Sir Gibbie

by George MacDonald


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Summary

Scottish author George MacDonald wrote Sir Gibbie in 1879, and though the novel is less well-known than his popular fantasy stories Lillith and Phantases, it is cited as his best work by many fans. MacDonald was an inspiration for writer of children's fiction such as C.S. Lewis, J.R.R. Tolkein, Madeline L'Engle, Lewis Carroll, and even Mark Twain. Lovers of Narnia and Alice will appreciate the genuine characters and moral lessons of Sir Gibbie, a compelling story of an impoverished, mute boy in Scotland. Raised by an abusive and alcoholic father, Gibbie is a kind-hearted youngster handed a tough lot. He copes beautifully, though, with help from his friend Janet, and in the end performs an act of genuine forgiveness. Sir Gibbie will expose children (and parents) to the cruelty of the world while simultaneously presenting them with a role model of mercy and grace. This powerful book is considered by many a great literary triumph and a powerful example of a heroic character who is truly good.

Abby Zwart

CCEL Staff Writer

The natural sequel to this book is Donal Grant.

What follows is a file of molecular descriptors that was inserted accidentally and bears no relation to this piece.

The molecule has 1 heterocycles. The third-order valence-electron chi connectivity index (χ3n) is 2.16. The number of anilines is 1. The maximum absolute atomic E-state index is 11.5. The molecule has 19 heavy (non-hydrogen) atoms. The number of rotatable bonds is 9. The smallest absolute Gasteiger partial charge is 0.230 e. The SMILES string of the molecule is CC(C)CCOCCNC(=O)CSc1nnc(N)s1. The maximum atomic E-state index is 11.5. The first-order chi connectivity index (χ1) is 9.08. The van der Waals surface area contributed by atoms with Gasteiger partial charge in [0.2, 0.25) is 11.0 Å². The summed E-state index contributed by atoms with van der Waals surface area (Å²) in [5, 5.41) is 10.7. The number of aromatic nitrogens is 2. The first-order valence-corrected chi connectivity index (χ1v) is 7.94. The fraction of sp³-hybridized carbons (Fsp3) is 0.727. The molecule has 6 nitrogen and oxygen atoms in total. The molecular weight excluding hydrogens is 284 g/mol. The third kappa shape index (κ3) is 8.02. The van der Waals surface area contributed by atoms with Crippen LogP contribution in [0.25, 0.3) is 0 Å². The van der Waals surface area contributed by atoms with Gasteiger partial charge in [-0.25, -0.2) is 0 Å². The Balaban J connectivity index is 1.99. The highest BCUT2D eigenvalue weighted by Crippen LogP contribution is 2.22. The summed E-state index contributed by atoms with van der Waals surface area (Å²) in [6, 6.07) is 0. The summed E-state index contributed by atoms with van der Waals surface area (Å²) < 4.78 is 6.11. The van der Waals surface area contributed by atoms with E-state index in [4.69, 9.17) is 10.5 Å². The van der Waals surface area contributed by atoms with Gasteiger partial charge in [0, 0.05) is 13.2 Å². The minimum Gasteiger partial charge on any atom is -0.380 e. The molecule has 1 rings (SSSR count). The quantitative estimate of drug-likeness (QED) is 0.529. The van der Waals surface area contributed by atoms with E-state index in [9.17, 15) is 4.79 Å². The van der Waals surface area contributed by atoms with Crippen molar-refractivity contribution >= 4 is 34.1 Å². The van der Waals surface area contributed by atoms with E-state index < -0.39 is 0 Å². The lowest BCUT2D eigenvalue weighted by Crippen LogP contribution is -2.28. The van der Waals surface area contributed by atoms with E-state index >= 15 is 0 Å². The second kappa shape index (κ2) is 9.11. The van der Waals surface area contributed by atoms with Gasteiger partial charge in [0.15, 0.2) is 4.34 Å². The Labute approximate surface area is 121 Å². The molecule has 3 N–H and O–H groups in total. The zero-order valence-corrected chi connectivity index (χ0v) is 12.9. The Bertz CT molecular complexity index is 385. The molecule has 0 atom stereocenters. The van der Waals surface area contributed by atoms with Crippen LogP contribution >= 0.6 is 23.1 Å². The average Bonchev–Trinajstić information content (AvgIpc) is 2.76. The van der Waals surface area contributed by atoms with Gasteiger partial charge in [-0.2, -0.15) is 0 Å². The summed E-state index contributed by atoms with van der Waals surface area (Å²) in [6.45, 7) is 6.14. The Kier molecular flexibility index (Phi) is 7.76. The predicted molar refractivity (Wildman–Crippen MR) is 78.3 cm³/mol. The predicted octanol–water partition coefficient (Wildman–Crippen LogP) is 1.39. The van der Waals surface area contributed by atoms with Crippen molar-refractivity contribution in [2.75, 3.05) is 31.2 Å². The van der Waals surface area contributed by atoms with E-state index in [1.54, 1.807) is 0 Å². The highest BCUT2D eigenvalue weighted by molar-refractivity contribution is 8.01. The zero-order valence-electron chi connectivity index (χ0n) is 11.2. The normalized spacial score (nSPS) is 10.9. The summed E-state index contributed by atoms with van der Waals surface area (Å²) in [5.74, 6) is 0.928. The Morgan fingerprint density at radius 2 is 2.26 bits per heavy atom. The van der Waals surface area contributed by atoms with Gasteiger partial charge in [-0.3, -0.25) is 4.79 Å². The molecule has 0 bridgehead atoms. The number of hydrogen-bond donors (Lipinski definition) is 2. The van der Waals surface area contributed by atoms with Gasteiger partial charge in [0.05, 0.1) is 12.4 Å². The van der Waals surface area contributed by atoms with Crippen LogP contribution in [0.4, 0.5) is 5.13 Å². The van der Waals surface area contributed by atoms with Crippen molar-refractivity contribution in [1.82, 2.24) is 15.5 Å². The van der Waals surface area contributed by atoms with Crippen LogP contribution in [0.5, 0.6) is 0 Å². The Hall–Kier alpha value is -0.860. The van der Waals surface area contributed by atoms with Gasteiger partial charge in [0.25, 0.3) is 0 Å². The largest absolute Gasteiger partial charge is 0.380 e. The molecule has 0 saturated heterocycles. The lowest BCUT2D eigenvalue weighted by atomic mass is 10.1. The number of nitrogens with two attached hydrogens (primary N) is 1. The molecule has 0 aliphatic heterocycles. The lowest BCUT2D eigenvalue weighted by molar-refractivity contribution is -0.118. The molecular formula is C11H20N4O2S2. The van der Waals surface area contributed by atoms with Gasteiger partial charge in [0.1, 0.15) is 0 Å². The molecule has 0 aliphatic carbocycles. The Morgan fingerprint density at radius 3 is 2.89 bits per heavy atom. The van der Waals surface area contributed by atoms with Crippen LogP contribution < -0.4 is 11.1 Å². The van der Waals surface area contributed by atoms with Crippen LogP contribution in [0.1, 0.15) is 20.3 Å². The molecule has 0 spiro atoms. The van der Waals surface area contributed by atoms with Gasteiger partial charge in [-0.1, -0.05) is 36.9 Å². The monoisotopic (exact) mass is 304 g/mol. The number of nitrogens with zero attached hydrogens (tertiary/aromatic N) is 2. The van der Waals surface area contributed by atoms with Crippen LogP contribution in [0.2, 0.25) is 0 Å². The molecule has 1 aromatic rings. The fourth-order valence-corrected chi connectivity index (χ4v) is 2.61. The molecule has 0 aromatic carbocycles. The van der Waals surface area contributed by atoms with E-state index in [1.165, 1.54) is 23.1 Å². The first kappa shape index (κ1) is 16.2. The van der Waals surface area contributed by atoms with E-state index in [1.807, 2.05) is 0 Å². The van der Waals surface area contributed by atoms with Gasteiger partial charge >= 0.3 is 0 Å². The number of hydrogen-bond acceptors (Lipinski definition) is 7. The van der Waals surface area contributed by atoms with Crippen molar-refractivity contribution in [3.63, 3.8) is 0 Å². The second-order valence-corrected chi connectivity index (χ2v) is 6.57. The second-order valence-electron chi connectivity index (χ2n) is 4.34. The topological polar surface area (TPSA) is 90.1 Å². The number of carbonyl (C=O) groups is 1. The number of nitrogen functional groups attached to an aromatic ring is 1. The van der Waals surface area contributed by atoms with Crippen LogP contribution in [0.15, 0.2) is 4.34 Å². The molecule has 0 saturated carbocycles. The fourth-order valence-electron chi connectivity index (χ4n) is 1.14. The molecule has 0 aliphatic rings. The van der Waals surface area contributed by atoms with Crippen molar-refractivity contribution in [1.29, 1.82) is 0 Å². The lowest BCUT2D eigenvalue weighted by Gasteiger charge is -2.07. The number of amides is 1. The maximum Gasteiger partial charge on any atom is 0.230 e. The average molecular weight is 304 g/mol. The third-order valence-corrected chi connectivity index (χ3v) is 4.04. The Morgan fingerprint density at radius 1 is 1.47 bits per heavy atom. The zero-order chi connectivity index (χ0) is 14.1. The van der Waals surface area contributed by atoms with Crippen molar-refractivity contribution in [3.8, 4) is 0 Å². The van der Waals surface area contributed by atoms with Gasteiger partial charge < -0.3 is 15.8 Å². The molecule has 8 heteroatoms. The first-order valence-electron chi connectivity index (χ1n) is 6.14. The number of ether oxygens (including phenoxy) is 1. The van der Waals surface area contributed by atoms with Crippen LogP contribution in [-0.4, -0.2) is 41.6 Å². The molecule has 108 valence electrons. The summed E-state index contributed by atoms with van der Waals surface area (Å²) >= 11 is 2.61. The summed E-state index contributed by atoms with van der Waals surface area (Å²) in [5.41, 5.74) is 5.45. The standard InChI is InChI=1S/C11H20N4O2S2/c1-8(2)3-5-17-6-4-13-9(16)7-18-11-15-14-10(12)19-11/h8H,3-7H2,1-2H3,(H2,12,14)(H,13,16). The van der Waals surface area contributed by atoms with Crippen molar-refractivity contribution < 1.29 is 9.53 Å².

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About George MacDonald
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Born: December 10, 1824, Huntly, Aberdeenshire, Scotland
Died: September 18, 1905, Ashtead , England
Related topics: Criticism, interpretation, etc., Fairy tales, Fantasy fiction, English, Fiction, Juvenile works
Basic information: George MacDonald (10 December 1824 – 18 September 1905) was a Scottish author, poet, and Christian minister. Known particularly for his poignant fairy tales and fantasy novels, George MacDonald inspired many authors, such as W. H. Auden, J. R. R. Tolkien, C. S. Lewis, E. Nesbit and Madeleine L'Engle. It was C. S. Lewis who wrote that he regarded MacDonald as his "master": "Picking up a copy of Phantastes one day at a train-station bookstall, I began to read.
Popular works: Unspoken Sermons Series One, David Elginbrod, Sir Gibbie, Robert Falconer, Unspoken Sermons Third Series

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